Ethics for International Business: Decision Making in a Global Political Economy
Routledge, 2005 - 269 pages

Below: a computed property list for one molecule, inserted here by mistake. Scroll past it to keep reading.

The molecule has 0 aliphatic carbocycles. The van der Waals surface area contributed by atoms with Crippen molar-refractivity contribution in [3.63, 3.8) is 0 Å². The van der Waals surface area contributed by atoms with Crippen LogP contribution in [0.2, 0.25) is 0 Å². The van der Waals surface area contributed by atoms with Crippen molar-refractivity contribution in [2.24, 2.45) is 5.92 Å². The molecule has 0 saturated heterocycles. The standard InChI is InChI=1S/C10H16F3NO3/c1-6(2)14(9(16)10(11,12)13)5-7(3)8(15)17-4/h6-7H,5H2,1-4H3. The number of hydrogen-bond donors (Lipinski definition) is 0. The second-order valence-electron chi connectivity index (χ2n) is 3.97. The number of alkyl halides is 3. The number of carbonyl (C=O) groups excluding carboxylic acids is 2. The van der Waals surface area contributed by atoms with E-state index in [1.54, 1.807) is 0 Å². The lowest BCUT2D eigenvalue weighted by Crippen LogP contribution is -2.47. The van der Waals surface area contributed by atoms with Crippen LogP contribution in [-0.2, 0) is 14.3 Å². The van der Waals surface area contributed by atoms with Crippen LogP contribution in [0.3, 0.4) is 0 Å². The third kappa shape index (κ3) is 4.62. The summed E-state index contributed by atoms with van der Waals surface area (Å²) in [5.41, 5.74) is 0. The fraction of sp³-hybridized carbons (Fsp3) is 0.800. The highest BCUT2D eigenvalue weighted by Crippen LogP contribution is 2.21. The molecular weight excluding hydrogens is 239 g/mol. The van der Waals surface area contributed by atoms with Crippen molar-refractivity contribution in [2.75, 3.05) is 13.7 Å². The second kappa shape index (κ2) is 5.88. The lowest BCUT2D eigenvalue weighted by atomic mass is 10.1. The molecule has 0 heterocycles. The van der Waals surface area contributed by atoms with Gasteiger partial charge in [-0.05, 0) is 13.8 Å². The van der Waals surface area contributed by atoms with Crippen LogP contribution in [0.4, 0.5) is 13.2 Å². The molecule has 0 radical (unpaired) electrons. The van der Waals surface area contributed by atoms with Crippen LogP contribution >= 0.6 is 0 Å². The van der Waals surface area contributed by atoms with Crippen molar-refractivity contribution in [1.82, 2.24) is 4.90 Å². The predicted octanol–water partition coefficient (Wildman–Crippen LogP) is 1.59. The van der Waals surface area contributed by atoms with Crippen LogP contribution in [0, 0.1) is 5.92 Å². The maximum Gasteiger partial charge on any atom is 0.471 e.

Based around a wide-ranging selection of real-life examples, this text focuses on how to make and explain 'best choice' judgements in international business situations. Business takes place in an increasingly global environment, where business, governments and civil society interact across diverse political systems and cultures. From third world sweatshops to restrictions on tobacco advertising, this creates particular tensions and dilemmas encountered in doing business across political and cultural boundaries. Most current texts on business ethics fail to bridge the gap between ethical theory, business management and international public policy. This innovative textbook provides a topical and relevant analysis of the ethical dimensions of doing business in a global political economy. From a starting point of applied ethics, the book introduces a common set of normative terms and analytical tools for examining and discussing real case scenarios. The case scenarios are taken from actual news articles drawn from the business media, illustrating the reality of ethical decision-making in a genuine corporate context. The central focus lies with how to make and explain best choice' judgements in international business situations. Anyone with an interest in the ethical implications of international business, or the business implications of corporate responsibility in the global market will find this book a thought-provoking yet balanced analysis. Clearly written, with extensive real world examples, this book will be the textbook of choice in this challenging field.
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